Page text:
More than ever, technology is making business more productive (and profitable); better reaching out to customers, interacting with staff, recruiting and hiring new employees.
Social media platforms are now an indispensable tool to seek out and evaluate job applicants. However, it does not stop there— public internet profiles and postings of both prospective and current employee and postings are under investigation.
Considering the rapid pace social media, many organizations are still seeking out the limits of using social media platforms as part of a background checks. Every day, courts and governments seek new precedents, hammering out a line between what is valid—and what goes too far.
Currently, much of the information on Facebook, Twitter and LinkedIn are publicly available, so reviewing social media sites is legal, as long as a hiring decision is not discriminatory.
Earlier, the Associated Press reported on an interesting trend; employers are not only reviewing publicly accessible profiles, but also asking candidates to disclose usernames and passwords.
This has become a grey area of legality, since this information allows access to area of websites designated as “private,” or otherwise has limited access.
- The Department of Public Safety and Correctional Services in Maryland asked an employee for his Facebook login and password. This employee had taken a leave of absence and wanted to return. The request was part of conditions of reinstatement.
- A New York statistician was next asked for his Facebook login information, after answering some questions about his character. The requested information was because the interviewer was not able to access the statistician’s personal profile.
- In Illinois, a sheriff’s office had been requesting applicants to sign into social media as a part of the screening process. This had been part of the hiring procedure since 2006.
- The City of Bozeman, Montana, asked job applicants not only for passwords, but also for access to other personal online accounts, such as email.
In each one of these cases, those defending the practice of reviewing of private websites say it was an essential safeguard of the safety of the employer. The employer’s position was that information posted on the internet is never actually “private,” especially on public and international forums.
As a result of this increasing trend of using social media for background checks, two Senators called for the U.S. Department of Justice, as well as the Equal Employment Opportunity Commission (EEOC) to look into the practice, and if it violates federal law.
The senators made the case was that the practice was “unreasonable and unacceptable invasions of privacy”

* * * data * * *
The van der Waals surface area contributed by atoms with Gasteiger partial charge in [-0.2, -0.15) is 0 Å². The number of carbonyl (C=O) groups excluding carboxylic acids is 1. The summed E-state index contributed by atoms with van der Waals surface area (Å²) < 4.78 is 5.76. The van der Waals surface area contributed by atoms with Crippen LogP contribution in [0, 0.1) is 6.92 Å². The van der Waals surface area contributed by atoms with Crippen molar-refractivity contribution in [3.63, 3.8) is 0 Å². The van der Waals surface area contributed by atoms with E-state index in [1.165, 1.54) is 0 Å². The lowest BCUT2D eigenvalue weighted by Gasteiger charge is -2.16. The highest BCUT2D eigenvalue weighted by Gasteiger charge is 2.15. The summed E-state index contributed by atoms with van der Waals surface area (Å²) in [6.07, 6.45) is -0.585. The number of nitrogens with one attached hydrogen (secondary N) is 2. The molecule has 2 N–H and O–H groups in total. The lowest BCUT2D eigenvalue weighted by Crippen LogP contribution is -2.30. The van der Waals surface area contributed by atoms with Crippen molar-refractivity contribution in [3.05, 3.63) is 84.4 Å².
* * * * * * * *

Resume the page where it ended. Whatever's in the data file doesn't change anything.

“Employers have no right to ask job applicants for their house keys or to read their diaries” they should not be able to access private social media websites. Allowing an employer access to personal social media websites also gives them access to private, protected information. In the past, using that kind of confidential information is disallowed to be part of a hiring decision. Private information such as age, religion, marriage and pregnancy status, was used in the past to discriminate against otherwise qualified applicants.
Soon afterwards, both Maryland and Illinois passed legislation making it unlawful for employers to force employees or applicants from divulging social networking user names and passwords. Delaware also passed a law making it illegal for public or nonpublic educational institutions to require students to report password or account information for social networking websites.
Similar bills are progressing in California, Michigan, New Jersey, Washington, New York, and Minnesota.
At the federal level, the Senate recently introduced SNOPA—the Social Networking Online Protection Act. If passed, companies would be prohibited from asking current or prospective employees for passwords to social networking sites.
How will these laws affect employers?
So far, only Maryland and Illinois restrict employers from asking for the candidate’s password and login information to access social media websites.
That will be changing—soon.
With increasing calls for federal and state regulations, employers and academic institutions can expect to see this practice extensively banned.
Even without social media access laws, employers should be careful in looking over “private” websites such as Facebook pages and Twitter feeds. It could subject employers to charges of invasion of privacy; unreasonable search and seizure claims; and employment discrimination.
Using private social media websites, especially with information related to religion, age, or marital status, employers may be crossing the line, especially if it results in an adverse employment action. In this new environment, activities like those can be easily challenged, becoming a significant problem for employers and human resources departments all across the U.S.
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